The biggest takeaway from Facebook’s updated filing with the Securities and Exchange Commission is that the company will not be able to rely on adding new users at breakneck speed as a way of boosting revenue.

It’s a fact that Facebook readily concedes.

“Historically, our user growth has been a primary driver of growth in our revenue,” the company said in its fourth update to the S-1 notice it originally filed in February. “We expect that our user growth and revenue growth rates will decline as the size of our active user base increases and as we achieve higher market penetration rates.”

There were relatively few surprises in the document: Facebook released more details of its Instagram purchase, saying it had paid $300 million in cash and 23 million shares. It also said U.S. and Canadian users made up 50% of its revenue on the first quarter ending March 31, down from 54% a year ago.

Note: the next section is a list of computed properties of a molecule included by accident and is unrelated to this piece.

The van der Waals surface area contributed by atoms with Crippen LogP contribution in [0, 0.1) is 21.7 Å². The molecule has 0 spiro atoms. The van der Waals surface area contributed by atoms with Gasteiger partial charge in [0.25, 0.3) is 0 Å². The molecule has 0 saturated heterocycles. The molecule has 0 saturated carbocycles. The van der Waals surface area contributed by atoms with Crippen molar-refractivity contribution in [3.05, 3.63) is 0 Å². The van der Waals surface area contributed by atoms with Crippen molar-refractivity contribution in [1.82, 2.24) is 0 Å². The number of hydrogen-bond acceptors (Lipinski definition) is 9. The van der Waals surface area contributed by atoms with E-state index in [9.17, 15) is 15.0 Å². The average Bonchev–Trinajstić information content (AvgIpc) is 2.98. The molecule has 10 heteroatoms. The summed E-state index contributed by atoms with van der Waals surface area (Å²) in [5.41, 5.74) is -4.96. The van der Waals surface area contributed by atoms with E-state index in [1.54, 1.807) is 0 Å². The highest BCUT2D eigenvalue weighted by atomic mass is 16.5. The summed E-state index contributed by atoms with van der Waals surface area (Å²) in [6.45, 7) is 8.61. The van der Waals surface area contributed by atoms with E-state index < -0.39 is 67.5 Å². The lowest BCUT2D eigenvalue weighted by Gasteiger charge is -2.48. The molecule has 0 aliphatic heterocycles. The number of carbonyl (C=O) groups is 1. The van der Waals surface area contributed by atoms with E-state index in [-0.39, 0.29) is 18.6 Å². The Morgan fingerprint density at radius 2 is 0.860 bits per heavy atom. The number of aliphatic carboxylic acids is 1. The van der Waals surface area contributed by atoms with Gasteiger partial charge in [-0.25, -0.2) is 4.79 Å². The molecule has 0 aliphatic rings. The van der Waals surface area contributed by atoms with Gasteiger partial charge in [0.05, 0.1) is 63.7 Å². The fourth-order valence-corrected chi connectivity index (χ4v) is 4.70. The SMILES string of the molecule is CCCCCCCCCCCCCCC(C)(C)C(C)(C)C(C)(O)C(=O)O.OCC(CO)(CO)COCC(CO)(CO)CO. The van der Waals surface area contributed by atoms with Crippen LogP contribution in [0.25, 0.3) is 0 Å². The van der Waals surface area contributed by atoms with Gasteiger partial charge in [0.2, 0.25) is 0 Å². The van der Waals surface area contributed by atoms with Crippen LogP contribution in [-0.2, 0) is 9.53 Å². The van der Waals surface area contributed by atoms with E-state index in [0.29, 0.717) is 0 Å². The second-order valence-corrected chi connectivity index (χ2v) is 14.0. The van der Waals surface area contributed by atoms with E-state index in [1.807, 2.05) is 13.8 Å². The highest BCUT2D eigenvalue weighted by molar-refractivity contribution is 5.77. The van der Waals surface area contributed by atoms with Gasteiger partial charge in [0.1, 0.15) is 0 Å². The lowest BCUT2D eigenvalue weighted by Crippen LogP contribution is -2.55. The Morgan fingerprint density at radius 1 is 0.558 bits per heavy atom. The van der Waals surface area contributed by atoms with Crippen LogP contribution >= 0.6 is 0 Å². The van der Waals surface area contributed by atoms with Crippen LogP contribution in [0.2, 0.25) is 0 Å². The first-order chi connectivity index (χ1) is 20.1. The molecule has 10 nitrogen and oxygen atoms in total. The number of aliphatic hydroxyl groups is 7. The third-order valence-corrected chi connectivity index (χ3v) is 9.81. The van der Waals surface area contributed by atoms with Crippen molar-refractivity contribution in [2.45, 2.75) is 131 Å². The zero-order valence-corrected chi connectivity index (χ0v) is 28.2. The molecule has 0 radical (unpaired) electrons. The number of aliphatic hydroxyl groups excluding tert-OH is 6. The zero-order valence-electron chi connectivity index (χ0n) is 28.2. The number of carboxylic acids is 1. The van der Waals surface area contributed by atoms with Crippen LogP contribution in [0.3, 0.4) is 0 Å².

Facebook broke the 900 million user mark during the quarter, about five months after it reached the 800 million user mark. That pace had slowed slightly, as it took Facebook just three months to grow from 700 million to 800 million users. In the filing, Facebook said each of its 901 million users was worth $1.21, up 6% from a year ago.

Otherwise, it was business as usual for the company that may be valued at more than $100 billion after its shares start trading publicly next month (according to Facebook, it’s current share price on private markets puts the company’s value at $77 billion). Revenue in the three months ending March 31 was up from the period a year ago, but net income fell to $205 million in the first quarter, down from $233 million a year ago. Facebook attributed the dip to higher operating costs.

And if the pace of user growth and net income had dropped, the penetration of Facebook did not. The company said it had 532 million daily active users in the first quarter, up from 372 million a year ago.

The company did confirm that it would trade on NASDAQ under the ticker symbol FB, which had already been widely reported. Facebook did not, however, give a date for the IPO, which is widely believed to be set for May 16, 17 or 24.